Japanese medics visit county to improve cervical cancer screening rates in their country (From Daily Echo)
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Japanese medics visit county to improve cervical cancer screening rates in their country
A GROUP of Japanese medics hoping to improve cervical cancer screening rates in their country worked with Hampshire Hospitals NHS Foundation Trust.
The group hope to base their services on those practiced in the UK, where 80 per cent of females eligible for screening chose to be tested.
Seven medical and academic professionals from Japan visited Royal Hampshire County Hospital to meet with Hampshire’s cervical cancer screening team, which included members of the hospital’s pathology team who provide testing for the screening service.
The visit highlighted the successful processes adopted by Hampshire Hospitals, which also runs Basingstoke Hospital, in Aldermaston Road, to improve the patient pathway.
The visitors were also shown national initiatives including computerised call and recall systems, which are used to automatically remind women to book their screening appointment.
They learned about handling cultural barriers that dissuade Japanese women from undergoing screening.
Cultures prevent open discussions of sexual health issues, and only doctors, most of whom are male, are authorised to screen for cervical cancer, which costs between £10 and £50 per patient.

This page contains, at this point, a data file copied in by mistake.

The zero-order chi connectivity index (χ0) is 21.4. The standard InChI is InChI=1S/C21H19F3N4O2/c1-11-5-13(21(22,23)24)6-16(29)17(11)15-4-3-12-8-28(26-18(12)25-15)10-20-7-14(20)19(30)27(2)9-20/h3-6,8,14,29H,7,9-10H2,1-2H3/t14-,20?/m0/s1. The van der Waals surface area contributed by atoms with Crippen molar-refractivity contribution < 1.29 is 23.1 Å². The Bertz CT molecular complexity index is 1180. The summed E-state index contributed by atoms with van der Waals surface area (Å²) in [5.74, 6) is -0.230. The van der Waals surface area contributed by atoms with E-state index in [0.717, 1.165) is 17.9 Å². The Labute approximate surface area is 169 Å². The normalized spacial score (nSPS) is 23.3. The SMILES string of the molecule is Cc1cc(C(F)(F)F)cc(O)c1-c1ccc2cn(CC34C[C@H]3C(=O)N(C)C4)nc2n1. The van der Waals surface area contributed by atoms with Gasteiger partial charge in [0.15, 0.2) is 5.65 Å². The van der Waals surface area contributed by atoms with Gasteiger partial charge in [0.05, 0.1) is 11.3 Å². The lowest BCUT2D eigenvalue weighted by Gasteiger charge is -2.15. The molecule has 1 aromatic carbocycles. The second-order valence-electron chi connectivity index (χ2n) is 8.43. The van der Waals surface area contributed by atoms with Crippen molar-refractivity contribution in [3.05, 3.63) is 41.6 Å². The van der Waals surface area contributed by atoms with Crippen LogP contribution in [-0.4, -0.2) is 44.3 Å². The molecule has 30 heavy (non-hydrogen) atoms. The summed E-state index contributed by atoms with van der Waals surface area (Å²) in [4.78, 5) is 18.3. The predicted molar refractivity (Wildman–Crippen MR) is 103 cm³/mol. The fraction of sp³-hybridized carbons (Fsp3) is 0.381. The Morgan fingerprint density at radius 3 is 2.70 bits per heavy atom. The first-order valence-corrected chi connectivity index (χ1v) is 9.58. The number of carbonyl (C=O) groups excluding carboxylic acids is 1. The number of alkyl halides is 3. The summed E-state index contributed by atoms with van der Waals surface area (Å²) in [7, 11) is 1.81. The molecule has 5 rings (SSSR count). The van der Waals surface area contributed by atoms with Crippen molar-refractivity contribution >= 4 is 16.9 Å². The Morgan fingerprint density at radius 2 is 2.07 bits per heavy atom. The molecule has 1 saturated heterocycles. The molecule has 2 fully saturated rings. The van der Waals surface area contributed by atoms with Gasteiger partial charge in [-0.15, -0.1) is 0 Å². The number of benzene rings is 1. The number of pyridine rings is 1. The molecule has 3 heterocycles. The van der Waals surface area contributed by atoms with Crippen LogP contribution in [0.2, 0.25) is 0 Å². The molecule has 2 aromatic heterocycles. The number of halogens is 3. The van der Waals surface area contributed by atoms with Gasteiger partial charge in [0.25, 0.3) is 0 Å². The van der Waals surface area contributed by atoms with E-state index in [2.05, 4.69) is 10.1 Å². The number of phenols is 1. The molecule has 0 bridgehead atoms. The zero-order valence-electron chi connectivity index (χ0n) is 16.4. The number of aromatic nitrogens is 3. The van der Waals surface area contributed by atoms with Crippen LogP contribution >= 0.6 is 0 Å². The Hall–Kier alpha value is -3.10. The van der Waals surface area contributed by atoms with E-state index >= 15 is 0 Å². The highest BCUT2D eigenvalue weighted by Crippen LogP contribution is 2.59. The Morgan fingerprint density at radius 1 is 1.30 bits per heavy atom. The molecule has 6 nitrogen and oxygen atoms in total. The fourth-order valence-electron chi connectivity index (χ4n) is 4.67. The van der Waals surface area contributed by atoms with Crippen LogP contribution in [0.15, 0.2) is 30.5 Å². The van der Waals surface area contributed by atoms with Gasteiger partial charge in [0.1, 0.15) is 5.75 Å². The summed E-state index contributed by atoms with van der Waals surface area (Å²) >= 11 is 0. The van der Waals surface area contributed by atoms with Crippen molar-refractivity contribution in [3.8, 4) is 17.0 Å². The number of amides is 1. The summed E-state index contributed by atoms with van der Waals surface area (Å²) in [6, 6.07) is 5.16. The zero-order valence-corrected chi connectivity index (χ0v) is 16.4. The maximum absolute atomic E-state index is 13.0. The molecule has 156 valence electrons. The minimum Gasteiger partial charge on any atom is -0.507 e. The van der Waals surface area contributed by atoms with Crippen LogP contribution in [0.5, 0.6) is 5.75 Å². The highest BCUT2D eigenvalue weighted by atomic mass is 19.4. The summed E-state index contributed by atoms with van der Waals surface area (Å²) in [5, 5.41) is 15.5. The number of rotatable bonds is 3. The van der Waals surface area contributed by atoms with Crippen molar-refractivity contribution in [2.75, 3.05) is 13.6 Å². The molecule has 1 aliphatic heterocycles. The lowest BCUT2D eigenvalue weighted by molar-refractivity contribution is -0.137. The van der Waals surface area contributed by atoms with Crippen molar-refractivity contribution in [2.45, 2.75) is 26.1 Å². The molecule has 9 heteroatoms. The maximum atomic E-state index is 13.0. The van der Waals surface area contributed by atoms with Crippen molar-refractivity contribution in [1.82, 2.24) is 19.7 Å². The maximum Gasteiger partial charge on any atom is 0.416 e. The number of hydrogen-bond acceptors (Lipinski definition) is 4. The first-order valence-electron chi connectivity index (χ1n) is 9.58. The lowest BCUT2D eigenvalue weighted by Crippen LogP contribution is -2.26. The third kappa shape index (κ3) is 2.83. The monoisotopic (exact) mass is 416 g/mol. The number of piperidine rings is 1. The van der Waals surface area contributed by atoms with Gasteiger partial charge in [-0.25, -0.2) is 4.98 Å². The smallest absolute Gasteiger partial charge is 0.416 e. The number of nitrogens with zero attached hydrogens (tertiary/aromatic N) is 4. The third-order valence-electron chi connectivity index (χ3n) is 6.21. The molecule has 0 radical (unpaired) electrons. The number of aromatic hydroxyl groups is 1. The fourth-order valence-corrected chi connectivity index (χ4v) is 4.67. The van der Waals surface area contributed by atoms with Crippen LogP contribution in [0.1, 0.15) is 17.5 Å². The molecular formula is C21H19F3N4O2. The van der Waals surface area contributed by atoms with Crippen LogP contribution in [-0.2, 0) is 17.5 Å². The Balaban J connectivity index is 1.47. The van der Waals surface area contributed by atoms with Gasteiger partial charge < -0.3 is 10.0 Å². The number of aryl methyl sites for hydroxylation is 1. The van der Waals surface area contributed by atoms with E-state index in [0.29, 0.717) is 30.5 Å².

In the UK, the majority of cervical cancer screening tests are undertaken by a trained female nurse and are provided for free by the NHS.
Minori Tabuchi, a Japanese biomedical scientist who was part of the visiting group, said: “England has very good cervical cancer systems with good communication between hospitals, laboratories and other relevant people. We’re trying to increase awareness of cervical cancer screening in Japan, but would not be able to do so without the collaboration or help from the team at Hampshire Hospitals and their partner organisations.”
Hampshire Hospitals cytology manager Jeff Morrison, who organised the visit, said: “It was particularly valuable to show how the UK model of operating a computerised call/recall system and putting patients at ease through practice nurses in a local GP surgery setting can vastly improve uptake.”
Craig Roberts, cellular pathology manager, added: “I am delighted that we have had another opportunity to build on the foundations of the special relationship formed with our Japanese colleagues, who share a passion for providing a high quality, timely and effective screening service. We look forward to maintaining our strong bond in an effort to affect change in Japan.”
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